Gérard Mendel

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Gérard Mendel (1930 – 14 October 2004) was a French psychoanalyst and psychiatrist.

The revolt against the father[edit]

His popularity began when he published his 1968 work La révolte contre le père (The revolt against the father). Deleuze and Guattari assessed this book as one example of the "drivel on Oedipus".[1] Mendel argued that the father "died over a period of thousands of years" and that the "internalization" corresponding to the paternal image was produced during the Paleolithic right up until the start of the Neolithic, "approximately 8,000 years ago".[2] Deleuze and Guattari mention this work as an example of the cop-like tone of the psychoanalysts that want to impose the Oedipus model upon everyone; psychoanalysts like Mendel consider those "who do not bow to the imperialism of Oedipus as dangerous deviants, leftists who ought to be handed over to social and police repression."[1]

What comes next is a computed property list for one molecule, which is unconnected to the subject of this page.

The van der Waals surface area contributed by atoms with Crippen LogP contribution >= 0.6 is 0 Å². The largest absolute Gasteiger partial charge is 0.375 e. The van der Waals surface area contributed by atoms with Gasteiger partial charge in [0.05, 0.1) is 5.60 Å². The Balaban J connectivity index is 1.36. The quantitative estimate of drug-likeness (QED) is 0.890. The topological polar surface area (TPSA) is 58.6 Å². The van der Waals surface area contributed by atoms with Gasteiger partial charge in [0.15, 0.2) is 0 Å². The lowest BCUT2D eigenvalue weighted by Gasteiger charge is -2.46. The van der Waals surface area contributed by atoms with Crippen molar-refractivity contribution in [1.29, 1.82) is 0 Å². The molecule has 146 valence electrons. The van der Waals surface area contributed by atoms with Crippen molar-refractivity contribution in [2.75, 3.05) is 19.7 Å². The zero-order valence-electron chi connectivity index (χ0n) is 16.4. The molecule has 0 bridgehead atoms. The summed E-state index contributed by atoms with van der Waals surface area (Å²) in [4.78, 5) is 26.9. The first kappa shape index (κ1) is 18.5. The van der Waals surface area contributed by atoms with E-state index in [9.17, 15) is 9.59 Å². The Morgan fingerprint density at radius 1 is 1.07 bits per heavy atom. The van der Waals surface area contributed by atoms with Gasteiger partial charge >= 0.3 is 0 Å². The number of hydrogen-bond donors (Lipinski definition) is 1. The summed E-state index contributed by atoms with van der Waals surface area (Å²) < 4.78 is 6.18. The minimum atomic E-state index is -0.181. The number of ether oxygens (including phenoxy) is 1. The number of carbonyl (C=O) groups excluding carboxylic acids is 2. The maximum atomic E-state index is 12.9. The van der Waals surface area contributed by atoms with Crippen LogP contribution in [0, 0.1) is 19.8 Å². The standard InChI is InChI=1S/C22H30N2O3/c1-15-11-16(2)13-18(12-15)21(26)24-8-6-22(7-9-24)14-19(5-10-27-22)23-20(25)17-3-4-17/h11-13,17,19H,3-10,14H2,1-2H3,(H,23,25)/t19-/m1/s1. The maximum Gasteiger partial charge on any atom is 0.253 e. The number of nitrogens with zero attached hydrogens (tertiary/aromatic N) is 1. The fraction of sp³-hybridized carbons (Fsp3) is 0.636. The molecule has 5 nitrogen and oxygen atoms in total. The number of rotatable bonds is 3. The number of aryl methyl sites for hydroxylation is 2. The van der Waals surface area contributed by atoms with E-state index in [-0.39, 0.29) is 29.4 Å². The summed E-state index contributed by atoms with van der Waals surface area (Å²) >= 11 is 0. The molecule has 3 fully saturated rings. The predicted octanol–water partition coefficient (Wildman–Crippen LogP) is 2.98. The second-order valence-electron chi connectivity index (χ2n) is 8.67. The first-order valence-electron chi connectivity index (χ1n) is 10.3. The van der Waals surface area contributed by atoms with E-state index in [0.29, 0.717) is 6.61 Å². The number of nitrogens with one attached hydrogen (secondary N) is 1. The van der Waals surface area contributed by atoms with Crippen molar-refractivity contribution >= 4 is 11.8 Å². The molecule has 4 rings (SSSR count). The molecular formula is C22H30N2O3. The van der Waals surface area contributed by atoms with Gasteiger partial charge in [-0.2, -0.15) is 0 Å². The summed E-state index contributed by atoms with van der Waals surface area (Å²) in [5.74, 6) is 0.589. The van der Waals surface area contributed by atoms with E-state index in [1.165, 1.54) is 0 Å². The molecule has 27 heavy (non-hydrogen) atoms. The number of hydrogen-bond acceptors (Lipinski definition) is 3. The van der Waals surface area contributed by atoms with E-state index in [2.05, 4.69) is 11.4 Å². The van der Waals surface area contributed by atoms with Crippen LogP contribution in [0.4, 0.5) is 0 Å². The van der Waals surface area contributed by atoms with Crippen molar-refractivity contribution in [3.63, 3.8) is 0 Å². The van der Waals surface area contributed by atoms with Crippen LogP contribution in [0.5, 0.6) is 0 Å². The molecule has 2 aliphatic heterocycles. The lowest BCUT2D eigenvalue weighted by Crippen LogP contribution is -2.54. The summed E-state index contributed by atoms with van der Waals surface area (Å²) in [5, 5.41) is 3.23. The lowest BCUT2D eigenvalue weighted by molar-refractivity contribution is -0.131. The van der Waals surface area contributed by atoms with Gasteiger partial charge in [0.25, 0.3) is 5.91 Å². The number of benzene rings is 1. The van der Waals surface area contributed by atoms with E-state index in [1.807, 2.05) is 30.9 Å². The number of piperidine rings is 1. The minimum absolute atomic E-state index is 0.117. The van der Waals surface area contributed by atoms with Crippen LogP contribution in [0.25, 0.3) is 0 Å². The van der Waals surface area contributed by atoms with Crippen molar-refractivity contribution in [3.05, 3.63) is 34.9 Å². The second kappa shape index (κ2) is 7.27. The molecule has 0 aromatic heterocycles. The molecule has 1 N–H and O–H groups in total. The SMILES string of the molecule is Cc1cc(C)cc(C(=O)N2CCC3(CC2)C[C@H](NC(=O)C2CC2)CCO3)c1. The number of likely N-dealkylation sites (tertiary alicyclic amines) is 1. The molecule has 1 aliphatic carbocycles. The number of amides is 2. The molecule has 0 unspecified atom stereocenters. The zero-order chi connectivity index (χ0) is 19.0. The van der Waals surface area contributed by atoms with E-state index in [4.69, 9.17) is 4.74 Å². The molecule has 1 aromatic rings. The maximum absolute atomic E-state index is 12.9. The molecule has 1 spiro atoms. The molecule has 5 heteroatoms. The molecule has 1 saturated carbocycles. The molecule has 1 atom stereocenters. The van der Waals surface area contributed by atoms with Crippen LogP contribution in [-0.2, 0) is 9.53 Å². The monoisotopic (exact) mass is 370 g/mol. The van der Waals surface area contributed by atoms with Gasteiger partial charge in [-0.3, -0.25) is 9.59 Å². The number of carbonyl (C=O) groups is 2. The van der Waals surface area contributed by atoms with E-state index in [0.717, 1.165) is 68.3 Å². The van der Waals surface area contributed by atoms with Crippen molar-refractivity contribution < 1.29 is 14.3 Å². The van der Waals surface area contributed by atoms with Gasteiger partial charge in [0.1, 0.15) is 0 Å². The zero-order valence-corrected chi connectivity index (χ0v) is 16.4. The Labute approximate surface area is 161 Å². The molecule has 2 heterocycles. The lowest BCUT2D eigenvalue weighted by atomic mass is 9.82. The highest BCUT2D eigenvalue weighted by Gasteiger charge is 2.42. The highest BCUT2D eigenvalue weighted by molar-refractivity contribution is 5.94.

He's mentioned in Deleuze and Guattari's Anti-Œdipus as the example of the prominence of a fascist tone among the most respected psychoanalysis associations.[3]


  1. ^ a b Deleuze, Guattari (1972) Anti-Œdipus, section 2.6 A recapitulation of the three syntheses p.116, 118-9
  2. ^ Mendel (1968) La révolte contre le père p.422
  3. ^ Deleuze, Guattari (1972) Anti-Œdipus, section 2.4 The disjunctive synthesis of recording p.89